Companies have typically enlisted departmental expertise to address the most pressing issue. This has resulted in obstacles that along with other challenges hinder companies’ efforts to comply with ESG regulations and make consistent public statements.
Fragmented Approach, Limited Perspective. Leaders have managed ESG issues across departments using different protocols and controls. As a result, little coherence has formed around the ways to direct initiatives and create comprehensive standards and guidelines. As a consequence, for example, departments deploy their own risk-assessment approaches, which makes it difficult for the organization as a whole to determine its most relevant ESG issues. Departments also set up their own taxonomy and standards for data collection, analysis, and reporting.
Weak Corporate Governance. Companies’ siloed ESG efforts that have been limited in scope have not developed the governance structures needed to support risk management across ESG areas and business units. The result is weak corporate ESG governance.
Strong, comprehensive governance will become more important as regulations begin to emphasize cross-functional compliance. For example, Germany’s Act on Corporate Due Diligence in Supply Chains, due to take effect January 1, 2023, is meant to protect human rights and the environment in supply chain operations. The act addresses how these rights should be treated by companies and their external partners—supply chain providers. To comply with the act, a company should form a multidisciplinary governance triangle: procurement should look at how vendors are managed; the human resources department should assess how employees are treated; and a human rights department should consolidate the company’s approach to human rights and manage reporting.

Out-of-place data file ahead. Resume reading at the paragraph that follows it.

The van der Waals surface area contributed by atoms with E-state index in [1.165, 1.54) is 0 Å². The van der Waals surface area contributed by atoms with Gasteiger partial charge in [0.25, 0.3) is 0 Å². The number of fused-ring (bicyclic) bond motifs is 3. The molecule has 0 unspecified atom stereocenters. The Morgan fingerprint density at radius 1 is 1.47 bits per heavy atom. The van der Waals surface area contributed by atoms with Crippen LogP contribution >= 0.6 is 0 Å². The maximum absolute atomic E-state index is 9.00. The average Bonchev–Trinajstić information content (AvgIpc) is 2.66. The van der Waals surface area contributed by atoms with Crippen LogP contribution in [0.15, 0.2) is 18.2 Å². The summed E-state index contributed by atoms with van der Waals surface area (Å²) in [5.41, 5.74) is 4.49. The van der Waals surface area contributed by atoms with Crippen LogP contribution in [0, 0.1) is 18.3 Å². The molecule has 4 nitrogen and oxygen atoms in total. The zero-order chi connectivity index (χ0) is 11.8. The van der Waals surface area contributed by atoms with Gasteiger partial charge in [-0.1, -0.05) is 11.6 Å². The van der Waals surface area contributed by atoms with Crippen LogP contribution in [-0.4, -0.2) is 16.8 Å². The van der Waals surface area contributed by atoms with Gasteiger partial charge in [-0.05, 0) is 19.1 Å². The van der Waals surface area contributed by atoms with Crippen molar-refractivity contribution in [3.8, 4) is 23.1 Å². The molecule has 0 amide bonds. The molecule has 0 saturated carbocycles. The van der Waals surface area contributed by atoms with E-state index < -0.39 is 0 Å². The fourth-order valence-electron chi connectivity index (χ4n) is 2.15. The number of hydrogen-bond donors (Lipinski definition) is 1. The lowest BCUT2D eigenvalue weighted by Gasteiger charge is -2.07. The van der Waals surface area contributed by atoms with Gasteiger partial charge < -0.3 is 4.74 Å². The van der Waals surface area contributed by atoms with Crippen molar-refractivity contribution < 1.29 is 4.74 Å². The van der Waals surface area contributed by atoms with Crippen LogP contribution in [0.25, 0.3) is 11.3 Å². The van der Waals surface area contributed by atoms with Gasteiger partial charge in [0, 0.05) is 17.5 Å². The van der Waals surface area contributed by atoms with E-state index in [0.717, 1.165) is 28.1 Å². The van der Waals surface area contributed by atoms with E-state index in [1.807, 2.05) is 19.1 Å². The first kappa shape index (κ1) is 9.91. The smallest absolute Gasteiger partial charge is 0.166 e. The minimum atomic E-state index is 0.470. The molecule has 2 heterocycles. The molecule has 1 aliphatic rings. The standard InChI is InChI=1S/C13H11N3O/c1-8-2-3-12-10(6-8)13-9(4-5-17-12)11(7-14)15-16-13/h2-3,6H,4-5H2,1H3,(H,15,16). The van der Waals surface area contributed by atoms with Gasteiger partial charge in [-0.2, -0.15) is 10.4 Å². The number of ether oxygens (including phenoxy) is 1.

Regulatory Inexperience. Many companies are not used to the high degree of regulatory scrutiny that the proliferation of ESG regulation brings. Unlike those in heavily regulated industries, such as financial services and health care, companies in less regulated industries have not learned what to expect when facing sophisticated regulations or how to implement changes. They are inexperienced and poorly equipped to deal with the mass of ESG regulations that is emerging—and that grows more intricate every year.
Data Shortfalls. To improve transparency, regulators are pushing companies to provide more granular ESG-related data. Companies then meet two problems: data availability and data quality.
For example, scope 3 emissions data from ecosystem partners is difficult for companies to access. In terms of quality, companies’ data collection systems are built on methodological foundations that are always evolving in reaction to—rather than in anticipation of—changing regulatory standards. As a result, the quality of the data will only improve over time.